LNG Buyers Pact Signals Assault on Asia Prices as Supplies SwellChou Hui Hong
LNG producers facing competition from U.S. exports now have to contend with the biggest buyers in Asia banding together to beat down prices.
Tokyo Electric Power Co. and Chubu Electric Power Co. announced a partnership this week that may create the world’s biggest consumer of liquefied natural gas. The alliance follows a trend among Asian utilities to boost purchasing power through tie-ups with rivals, according to Wood Mackenzie Ltd. Tokyo Gas Co. and Korea Gas Corp. last month said they’ll start talks to cooperate in fuel purchasing to reduce prices.
Global supply of the power-station fuel is forecast to increase by almost 80 percent over the next decade as the shale boom prompts the U.S. to start exporting and producers including Chevron Corp. and BG Group Plc begin projects in Australia. Asian companies are looking to take the opportunity to bargain for lower prices after they jumped to a record this year.
“The sheer volume of potential purchasing power must give them a huge negotiating advantage for price in new sales and purchase agreements, particularly as they are looking to new projects in Mozambique, Canada and now Alaska,” said Leigh Bolton, managing director of Holmwood Consulting Ltd., a Surrey, England-based energy consultant.
Tepco and Chubu Electric, Japan’s two biggest buyers, will form a joint venture by the end of March for thermal-power generation and fuel imports, they said in a statement on Oct. 7. This will improve their bargaining position with suppliers, according to Chubu Electric President Akihisa Mizuno.
A joint company set up to coordinate such a broad range of worldwide fuel purchasing is a first, according to Yoko Nobuoka, a Tokyo-based analyst at Bloomberg New Energy Finance. “The advantages in negotiation of price and contract terms will be more visible for new and renewed contracts after 2018,” Nobuoka said.
The venture may purchase 35 million to 40 million metric tons a year, according to the statement, rivaling Korea Gas as the largest importer of the fuel that’s the dominant energy source in Japan. That’s almost half the nation’s annual use.
“The announcement appears similar to one or two others we’ve seen recently and is representative of the way we are seeing major buyers looking to put more pressure on sellers on price and contract flexibility,” Gavin Thompson, Wood Mackenzie’s Tokyo-based head of Asia gas and power research, said in an e-mail.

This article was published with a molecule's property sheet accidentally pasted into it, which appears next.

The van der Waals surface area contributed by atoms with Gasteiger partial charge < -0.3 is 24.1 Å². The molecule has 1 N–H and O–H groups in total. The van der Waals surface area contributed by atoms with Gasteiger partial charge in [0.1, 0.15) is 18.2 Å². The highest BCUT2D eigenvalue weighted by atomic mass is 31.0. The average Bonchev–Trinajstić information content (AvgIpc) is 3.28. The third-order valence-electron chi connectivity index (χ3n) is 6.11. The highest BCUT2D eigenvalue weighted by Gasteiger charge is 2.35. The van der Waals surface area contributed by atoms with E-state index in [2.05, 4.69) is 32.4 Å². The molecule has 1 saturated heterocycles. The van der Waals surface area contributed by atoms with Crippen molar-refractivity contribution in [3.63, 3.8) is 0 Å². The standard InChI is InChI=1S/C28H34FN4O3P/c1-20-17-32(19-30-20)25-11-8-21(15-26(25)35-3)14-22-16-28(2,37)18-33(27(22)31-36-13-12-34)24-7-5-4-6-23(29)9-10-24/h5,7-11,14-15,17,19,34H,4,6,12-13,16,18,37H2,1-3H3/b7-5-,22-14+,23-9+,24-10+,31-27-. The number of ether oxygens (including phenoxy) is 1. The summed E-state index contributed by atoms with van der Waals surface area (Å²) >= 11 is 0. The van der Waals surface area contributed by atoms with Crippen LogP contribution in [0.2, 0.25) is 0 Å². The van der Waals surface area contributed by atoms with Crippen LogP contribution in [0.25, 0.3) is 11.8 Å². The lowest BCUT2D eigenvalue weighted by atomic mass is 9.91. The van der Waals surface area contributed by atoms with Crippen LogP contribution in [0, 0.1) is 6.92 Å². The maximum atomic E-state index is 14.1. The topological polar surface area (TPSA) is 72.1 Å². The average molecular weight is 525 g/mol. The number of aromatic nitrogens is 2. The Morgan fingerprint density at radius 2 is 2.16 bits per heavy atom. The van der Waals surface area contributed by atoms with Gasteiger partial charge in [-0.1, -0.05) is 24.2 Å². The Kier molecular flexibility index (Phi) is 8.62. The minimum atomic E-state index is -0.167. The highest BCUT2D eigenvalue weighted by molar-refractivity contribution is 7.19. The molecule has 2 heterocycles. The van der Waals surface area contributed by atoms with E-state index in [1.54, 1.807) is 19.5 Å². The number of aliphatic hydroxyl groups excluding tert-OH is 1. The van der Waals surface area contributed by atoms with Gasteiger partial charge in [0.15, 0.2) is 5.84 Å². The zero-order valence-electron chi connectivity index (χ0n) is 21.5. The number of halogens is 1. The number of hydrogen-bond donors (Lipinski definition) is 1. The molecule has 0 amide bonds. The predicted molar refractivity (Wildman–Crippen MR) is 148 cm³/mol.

New projects will boost global supply to 425 million metric tons by 2025 from the current level of 240 million, according to BG estimates as of Sept. 17. The Reading, England-based company plans to produce the first LNG at its Queensland Curtis plant in Australia by the end of 2014.
U.S. exports starting next year won’t be enough to meet rising demand for the fuel in Asia and Europe through 2025, requiring additional volumes from other locations such as Canada and East Africa, according to BG. Mark Todd, a spokesman for the company, confirmed the forecasts in an e-mail yesterday, without further commenting.
Projects in Africa, Canada and Australia face delays or even cancellation as global demand growth slows and U.S. output increases, Goldman Sachs Corp. said in a report e-mailed on Oct. 2. The bank cut its forecast for worldwide consumption to 5 percent on an annual compound basis by 2020, and 4 percent by 2025. It previously saw growth of 6 percent and 5 percent, respectively.
Asia accounted for three-quarters of global demand last year, according to the Paris-based International Group of LNG Importers. Japan imported a record 87.49 million tons in 2013 after the Fukushima disaster in 2011 prompted the shutdown of all its nuclear plants. It spent a record 7 trillion yen ($64.9 billion) on LNG imports, more than double the cost three years ago, according to the Ministry of Finance.
Spot LNG delivered to northeast Asia rose to a peak of $19.70 per million British thermal units in February as Japan entered its main demand season without any of its nuclear reactors operating, according to data from Energy Intelligence Group’s World Gas publication.
Prices may top $20 per million Btu this winter if there’s a cold spell in northeast Asia combines with disrupted flows of Russian gas to Europe, Energy Aspects, a London-based consultant, said in an e-mailed note Sept. 25. It forecast Northeast Asia prices at $16.50 for the last quarter this year and $15.10 for 2015.
The Japanese utilities will still need to compete with each other in the domestic power market, according to Thompson. “Power-market liberalization will only increase this, so it will be interesting to see how durable these partnerships prove to be,” he said.